The U.S. Army's CORPORAL, the first US ballistic guided missile, was about 45 feet long with control fins located on the ends of the large stabilizing fins. It weighed about five tons fueled and ready for launching. CORPORAL, with a range of more than 75 miles, could be equipped with either an atomic or conventional type warhead. The CORPORAL was the first surface-to-surface ballistic guided missile to be produced and made available to the Army Field Forces for tactical use. This missile system, which eventually demonstrated high performance and accuracy characteristics and good reliability, was developed as a natural progression of the ORDCIT program, which started with the PRIVATE-A and PRIVATE-F, continued with the WAC CORPORAL and CORPORAL-E, and finally became a separate weapon development program.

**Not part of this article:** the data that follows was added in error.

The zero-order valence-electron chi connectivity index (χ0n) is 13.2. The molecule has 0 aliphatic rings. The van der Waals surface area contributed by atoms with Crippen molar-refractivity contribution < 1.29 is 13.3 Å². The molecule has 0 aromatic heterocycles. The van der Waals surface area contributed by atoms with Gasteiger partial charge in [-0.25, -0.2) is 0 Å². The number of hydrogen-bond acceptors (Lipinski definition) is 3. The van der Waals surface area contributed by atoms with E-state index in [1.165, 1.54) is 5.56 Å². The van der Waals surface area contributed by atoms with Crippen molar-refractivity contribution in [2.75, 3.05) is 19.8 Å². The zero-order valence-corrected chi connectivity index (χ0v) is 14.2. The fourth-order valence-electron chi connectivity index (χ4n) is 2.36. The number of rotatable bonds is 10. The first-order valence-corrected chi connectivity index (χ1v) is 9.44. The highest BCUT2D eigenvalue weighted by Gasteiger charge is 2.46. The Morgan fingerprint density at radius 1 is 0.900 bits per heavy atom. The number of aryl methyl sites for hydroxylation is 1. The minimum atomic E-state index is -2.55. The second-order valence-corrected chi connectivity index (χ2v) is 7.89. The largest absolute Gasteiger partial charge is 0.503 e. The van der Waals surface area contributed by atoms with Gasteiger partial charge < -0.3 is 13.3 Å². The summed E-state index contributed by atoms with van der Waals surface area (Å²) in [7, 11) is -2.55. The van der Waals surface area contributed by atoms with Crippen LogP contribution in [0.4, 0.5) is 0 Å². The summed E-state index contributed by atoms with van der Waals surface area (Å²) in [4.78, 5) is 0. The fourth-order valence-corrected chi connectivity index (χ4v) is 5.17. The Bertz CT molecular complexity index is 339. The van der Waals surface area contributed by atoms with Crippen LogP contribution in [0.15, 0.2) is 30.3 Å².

By the end of 1957 approximately 900 CORPORAL missiles had been produced, and at the end of FY 58, there was approximately 190 missiles available for U.S. stockpile. The system had a
circular probable error of less than 300 meters and an in-flight reliability of approximately 75 percent [as compared to less than 50 percent in 1955].
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